It is these and other similar problems that this research studies is designed to resolve.
1.2 PURPOSE OF THE STUDY
During the 1960s and early 1970s most commercial banks had traditionally been favourably disposed towards the extension of short-term loans. This in the main is due to the liquidity it confers on the banks coupled with the fact that by the very nature of the loan it must be repaid within one year.
However, this preference for short-term loan by banks have long been over-taken by events hence banks have moved into long-term lending some of these factors included here are not restricted to the following;
i. Increased lending capacity of banks: The resources of banks have witnessed an upsurge in the recent past. Since banks are bulging with excess liquidity there is the need to seek for profitable investment outlets for their fund so as to improve their earnings.
ii. The establishment of Nigerian Deposit Insurance Corporation (NDIC): – This Corporation is established to protect depositors by insuring depositor’s fund for a maximum of
N50, 000 in the event of bank running into difficulties. Since the liquidity problems of banks are fairly reduced by the establishment of the NDIC, banks felt that they cannot extend loans of longer maturities as a way of boosting their earnings.
iii. Annual Policies: – Annual policies of the Federal Ministry of Finance through the central bank of Nigeria in recent years have been to ensure that commercial banks provide needed capital to small and medium scale industries to help improve their present state. This development resulted in the liquidity and profitability trauma in the banking industry as the ceiling on the sectoral allocation of credit exposes banks to a higher risk of default. The study therefore sets out to ascertain the desirability of securities for loan in Nigerian’s commercial banks and the findings will help to make recommendation for future improvement.
1.3 SIGNIFICANCE OF THE STUDY
This study will be of great help to potential borrowers. It will enable them to have an insight into existing opportunities in commercial banks for obtaining financial assistance through loans and other financial services offered by banks. It will also help them to know the types of loan that they will be able to collect from the commercial banks.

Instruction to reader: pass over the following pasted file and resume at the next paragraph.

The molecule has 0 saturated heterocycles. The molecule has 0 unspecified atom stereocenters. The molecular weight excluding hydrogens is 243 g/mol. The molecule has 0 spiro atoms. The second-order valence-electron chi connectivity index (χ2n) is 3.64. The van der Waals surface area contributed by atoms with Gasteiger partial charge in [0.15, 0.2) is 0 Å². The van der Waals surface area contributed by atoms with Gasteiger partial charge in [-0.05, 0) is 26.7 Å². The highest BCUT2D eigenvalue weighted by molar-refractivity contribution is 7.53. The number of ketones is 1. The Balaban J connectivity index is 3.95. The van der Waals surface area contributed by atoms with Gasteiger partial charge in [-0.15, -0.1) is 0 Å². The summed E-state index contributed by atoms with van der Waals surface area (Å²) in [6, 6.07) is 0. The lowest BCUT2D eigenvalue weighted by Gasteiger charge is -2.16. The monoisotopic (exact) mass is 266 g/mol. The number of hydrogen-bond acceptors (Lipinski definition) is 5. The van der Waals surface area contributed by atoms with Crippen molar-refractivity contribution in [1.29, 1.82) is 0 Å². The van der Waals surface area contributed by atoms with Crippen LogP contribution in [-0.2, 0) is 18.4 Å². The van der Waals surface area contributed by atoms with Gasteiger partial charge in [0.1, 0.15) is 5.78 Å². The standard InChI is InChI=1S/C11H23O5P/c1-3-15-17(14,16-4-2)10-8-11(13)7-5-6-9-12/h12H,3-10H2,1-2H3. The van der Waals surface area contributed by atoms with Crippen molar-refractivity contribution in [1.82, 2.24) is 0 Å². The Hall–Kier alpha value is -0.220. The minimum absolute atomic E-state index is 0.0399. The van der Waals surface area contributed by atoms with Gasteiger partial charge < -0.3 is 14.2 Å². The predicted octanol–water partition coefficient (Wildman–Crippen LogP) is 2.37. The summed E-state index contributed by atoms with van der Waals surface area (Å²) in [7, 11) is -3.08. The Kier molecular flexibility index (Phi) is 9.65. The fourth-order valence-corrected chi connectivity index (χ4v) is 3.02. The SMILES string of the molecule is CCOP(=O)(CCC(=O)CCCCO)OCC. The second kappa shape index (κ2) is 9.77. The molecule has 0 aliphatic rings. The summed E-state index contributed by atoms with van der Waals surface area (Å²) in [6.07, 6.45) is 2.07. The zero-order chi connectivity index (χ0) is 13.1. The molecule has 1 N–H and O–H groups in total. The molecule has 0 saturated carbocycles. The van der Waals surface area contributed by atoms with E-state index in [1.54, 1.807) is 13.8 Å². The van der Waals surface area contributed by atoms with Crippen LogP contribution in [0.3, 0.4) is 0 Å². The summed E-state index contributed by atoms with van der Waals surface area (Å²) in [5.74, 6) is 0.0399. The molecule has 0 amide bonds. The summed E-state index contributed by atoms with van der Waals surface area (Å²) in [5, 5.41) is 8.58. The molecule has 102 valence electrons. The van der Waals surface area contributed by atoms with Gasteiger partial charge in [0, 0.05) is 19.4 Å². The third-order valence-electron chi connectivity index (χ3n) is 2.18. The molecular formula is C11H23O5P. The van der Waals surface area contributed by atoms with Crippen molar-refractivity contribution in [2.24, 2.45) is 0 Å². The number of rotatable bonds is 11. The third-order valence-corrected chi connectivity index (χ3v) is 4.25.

It will equally be of help to practicing bankers regarding identification of potential problems, which the banks have not yet recognized. This is because in some cases, customers do not have enough time to discuss their problem with their bankers; they may not disclose some facts, which will be a disadvantage to the bank. The study may also present on identify some problems thus creating another avenue for further research work.
1.4 STATEMENT OF HYPOTHESIS
Although this research is a case study which entails going to banks for direct investigation. The researcher has however found it necessary to supplement this approach with a statement of hypothesis.
The objective of this research work is to determine the degree of desirability of securities for loan by commercial banks. Therefore the hypothesis is:
Ho: There is an effect of securities on bank lending.
Hi: There is no effect of securities on bank lending.
Ho: The securities on bank lending have not reduced the rate of fraudulent malpractice in Nigerian commercial bank.
Hi: The securities on bank lending have reduced the rate of fraudulent malpractice in Nigerian commercial bank.
1.5 DATA COLLECTION
The data for this study will be collected from primary and secondary sources. For the primary data, the specimens will e visited in order to make use of authentic records for verification of the hypothesis already listed. The relevant data will therefore be extracted from records of operations, annual reports and of the banks.
The secondary data for the study will be sourced from other published materials and literature such as textbooks, periodicals, financial and business publications and newspapers.
1.6 DEFINITION OF TERMS
Some terms are defined here to enable one understand the research work more easily some of the terms are:
a. Collateral: – Any tangible assert pledged by a customer to obtain credit.
b. The bank: – Afribank Plc used as the case study.
c. Investment: – Loans, overdrafts and advances, which generate interest, income to the bank.
d. Project: – The research work
e. The books: – Financial books of the bank; profit and loss account, the balance sheet and auditors reports.
f. Credit: – Any form of borrowing by the public which must be repaid.
g. Monetary Authorities: – Federal ministry of finance and the central bank of Nigeria.
h. Bank Deposit: – Demand deposit, short deposit and savings deposit.
i. Loan: – Money borrowed at interest.